By Bryan Borzykowski
The Cash is King Portfolio
Chief Investment Officer
Nicola Wealth Management
For Rob Edel, cash is king. As chief investment officer for Vancouver-based Nicola Wealth Management, Edel looks out for businesses with a competitive advantage and that generate consistent and growing revenues. “You can see that in the cash flow they generate,” he says. Edel prefers to get that money back in dividends, but it’s not always necessary, depending on what the business does with its dollars. Still, cash flow yields should be in excess of 5% to attract his attention, says Edel.
Diversification is also important, as is differentiating his portfolio from the index. It’s why Edel is currently underweight in energy stocks. “It’s not because we saw a decline in oil prices, it’s just not prudent to have so much of your portfolio in a cyclical sector like that,” he says. While he’s partial to undervalued operations, he believes that well-diversified investors need to keep an eye on growth options, particularly Canadian companies with a global reach.
Global businesses with exposure to America will do well in 2015, he says. The U.S. is still in recovery mode and most economic indicators are trending in the right direction. But “anything outside of the U.S. looks pretty slow.” Slower growth could mean interest rates stay low for longer than expected, and as Edel points out, that’s good for equities.
This Vancouver-based forest products company is certainly benefiting from America’s recovery. The business was hit hard during the recession—revenues fell by 36% between 2007 and 2009—but with U.S. housing picking up again, so too have its fortunes. Between 2012 and 2013, Canfor’s EBITDA jumped by 105%. The good news is, its turnaround isn’t just because of U.S. housing growth; the company is also benefiting from soaring lumber prices. A mountain pine beetle infestation has ravaged supply, pushing prices up by about 20% this year. The company has a strong balance sheet—its debt-to-EBITDA ratio is 0.4—and its return on equity was 15% in the third quarter, according to S&P Capital IQ. It’s also been upgrading its facilities and purchased two additional mills since August. The company doesn’t pay a dividend today, but as free-cash flow grows, a payout could come, says Edel.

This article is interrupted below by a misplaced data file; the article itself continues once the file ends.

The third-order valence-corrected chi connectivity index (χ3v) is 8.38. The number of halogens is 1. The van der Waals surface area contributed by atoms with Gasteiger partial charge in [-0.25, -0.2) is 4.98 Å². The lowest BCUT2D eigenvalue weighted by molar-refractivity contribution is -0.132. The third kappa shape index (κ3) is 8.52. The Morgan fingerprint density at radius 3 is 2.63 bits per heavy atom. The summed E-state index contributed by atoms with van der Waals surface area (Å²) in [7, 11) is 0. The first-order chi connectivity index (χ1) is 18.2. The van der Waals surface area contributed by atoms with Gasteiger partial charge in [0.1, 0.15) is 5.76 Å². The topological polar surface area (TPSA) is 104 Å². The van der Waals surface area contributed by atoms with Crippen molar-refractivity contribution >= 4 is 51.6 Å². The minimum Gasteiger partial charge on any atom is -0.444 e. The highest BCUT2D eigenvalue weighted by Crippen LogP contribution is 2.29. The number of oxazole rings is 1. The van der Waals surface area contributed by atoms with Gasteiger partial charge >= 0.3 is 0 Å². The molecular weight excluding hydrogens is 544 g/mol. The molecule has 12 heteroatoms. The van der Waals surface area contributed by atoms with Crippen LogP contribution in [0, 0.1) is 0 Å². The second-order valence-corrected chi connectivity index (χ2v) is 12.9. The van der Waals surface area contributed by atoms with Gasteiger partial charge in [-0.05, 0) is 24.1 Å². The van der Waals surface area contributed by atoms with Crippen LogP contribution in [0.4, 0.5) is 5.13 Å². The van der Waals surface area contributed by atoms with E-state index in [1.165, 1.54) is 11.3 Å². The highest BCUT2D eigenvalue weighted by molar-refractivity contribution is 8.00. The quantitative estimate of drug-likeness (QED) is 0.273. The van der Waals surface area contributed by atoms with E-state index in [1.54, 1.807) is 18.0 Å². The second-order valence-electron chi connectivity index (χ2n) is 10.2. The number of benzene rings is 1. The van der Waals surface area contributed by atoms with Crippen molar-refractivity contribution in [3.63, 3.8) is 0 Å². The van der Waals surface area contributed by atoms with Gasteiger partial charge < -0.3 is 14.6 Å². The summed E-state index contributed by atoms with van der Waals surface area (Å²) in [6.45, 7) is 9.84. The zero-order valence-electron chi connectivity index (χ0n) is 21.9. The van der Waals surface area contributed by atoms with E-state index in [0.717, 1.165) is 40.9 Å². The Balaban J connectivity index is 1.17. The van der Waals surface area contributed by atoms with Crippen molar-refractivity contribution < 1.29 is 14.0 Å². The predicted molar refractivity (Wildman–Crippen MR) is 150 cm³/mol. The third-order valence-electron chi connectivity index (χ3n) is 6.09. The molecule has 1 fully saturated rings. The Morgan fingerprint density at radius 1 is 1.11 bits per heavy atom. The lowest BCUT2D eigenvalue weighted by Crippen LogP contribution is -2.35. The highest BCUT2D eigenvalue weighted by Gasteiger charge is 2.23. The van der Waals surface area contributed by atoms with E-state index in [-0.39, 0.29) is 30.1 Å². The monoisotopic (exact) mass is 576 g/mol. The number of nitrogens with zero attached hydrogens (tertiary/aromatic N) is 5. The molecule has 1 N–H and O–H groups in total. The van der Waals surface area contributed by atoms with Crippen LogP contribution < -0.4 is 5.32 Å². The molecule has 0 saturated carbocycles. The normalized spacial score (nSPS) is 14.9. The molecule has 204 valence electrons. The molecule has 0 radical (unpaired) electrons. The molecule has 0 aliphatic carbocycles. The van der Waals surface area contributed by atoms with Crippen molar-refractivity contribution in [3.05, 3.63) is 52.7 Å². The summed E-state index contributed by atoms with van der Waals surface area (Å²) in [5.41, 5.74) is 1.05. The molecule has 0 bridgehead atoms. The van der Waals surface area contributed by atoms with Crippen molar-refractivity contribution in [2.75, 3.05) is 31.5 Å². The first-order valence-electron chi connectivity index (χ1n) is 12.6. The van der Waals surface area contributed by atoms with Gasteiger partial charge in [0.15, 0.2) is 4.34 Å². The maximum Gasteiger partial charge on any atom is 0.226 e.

Magna International Inc.
This Aurora-based auto parts company is another play on the U.S. recovery. It’s also a global leader, something Canada is short of, says Edel. Its stock, which is trading at about 10 times forward earnings, is cheaper than its peers, despite an under-leveraged balance sheet and an attractive free-cash flow yield of 7.1%. America’s auto industry has recovered and people are starting to replace their vehicles, which are 11 years old on average, says Edel. Magna also has some exposure to Europe, so it will see gains there too, at some point. Edel confesses that there is some risk that sub-prime-like auto financing could hurt the sector. Still, he likes that the company pays a growing yield of 1.39%. That may not seem like much, but he notes that its dividend has jumped by 153% since 2010.
AG Growth International
This Winnipeg-based small-cap makes and sells everything farmers need to grow their grains. It’s the leading manufacturer of grain storage units, augers, belt conveyers, aeration equipment and more. There are two reasons to own this business, says Edel.One is that America is growing corn at a record pace. Increased crops have been a boon to Ag Growth, which is big in this space.It’s also in a sector that has enormous long-term potential. As the global population increases, more food will have to be produced. “There’s a good story of international growth,” says Edel. The main risk is that prices could fall as more corn is produced, which would hurt both farmers and Ag Growth. Luckily, its 4.75% dividend will help offset any loses in the short term, as will its free-cash flow yield of about 10%.